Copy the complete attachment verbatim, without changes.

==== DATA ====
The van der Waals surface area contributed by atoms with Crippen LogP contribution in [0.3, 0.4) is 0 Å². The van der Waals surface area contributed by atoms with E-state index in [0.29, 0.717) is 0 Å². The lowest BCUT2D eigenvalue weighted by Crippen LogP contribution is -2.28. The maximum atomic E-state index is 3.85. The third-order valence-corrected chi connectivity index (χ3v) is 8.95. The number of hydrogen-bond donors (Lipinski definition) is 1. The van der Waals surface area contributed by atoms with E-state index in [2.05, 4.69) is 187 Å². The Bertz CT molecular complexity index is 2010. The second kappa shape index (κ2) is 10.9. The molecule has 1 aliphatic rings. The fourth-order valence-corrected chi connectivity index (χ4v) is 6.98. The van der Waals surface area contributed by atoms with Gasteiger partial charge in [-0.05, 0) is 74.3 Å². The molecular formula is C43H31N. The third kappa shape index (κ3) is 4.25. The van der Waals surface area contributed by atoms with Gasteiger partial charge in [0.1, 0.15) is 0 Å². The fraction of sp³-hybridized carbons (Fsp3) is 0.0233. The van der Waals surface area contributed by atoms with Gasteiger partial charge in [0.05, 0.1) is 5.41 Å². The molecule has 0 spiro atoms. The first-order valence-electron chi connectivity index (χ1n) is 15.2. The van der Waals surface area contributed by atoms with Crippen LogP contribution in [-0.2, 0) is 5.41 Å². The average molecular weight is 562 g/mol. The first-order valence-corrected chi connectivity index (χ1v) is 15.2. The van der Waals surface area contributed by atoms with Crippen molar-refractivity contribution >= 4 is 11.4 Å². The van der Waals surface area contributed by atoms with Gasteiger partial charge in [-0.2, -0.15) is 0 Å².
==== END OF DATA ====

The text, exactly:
The van der Waals surface area contributed by atoms with Crippen LogP contribution in [0.3, 0.4) is 0 Å². The van der Waals surface area contributed by atoms with E-state index in [0.29, 0.717) is 0 Å². The lowest BCUT2D eigenvalue weighted by Crippen LogP contribution is -2.28. The maximum atomic E-state index is 3.85. The third-order valence-corrected chi connectivity index (χ3v) is 8.95. The number of hydrogen-bond donors (Lipinski definition) is 1. The van der Waals surface area contributed by atoms with E-state index in [2.05, 4.69) is 187 Å². The Bertz CT molecular complexity index is 2010. The second kappa shape index (κ2) is 10.9. The molecule has 1 aliphatic rings. The fourth-order valence-corrected chi connectivity index (χ4v) is 6.98. The van der Waals surface area contributed by atoms with Gasteiger partial charge in [-0.05, 0) is 74.3 Å². The molecular formula is C43H31N. The third kappa shape index (κ3) is 4.25. The van der Waals surface area contributed by atoms with Gasteiger partial charge in [0.1, 0.15) is 0 Å². The fraction of sp³-hybridized carbons (Fsp3) is 0.0233. The van der Waals surface area contributed by atoms with Gasteiger partial charge in [0.05, 0.1) is 5.41 Å². The molecule has 0 spiro atoms. The first-order valence-electron chi connectivity index (χ1n) is 15.2. The van der Waals surface area contributed by atoms with Crippen LogP contribution in [-0.2, 0) is 5.41 Å². The average molecular weight is 562 g/mol. The first-order valence-corrected chi connectivity index (χ1v) is 15.2. The van der Waals surface area contributed by atoms with Crippen molar-refractivity contribution >= 4 is 11.4 Å². The van der Waals surface area contributed by atoms with Gasteiger partial charge in [-0.2, -0.15) is 0 Å².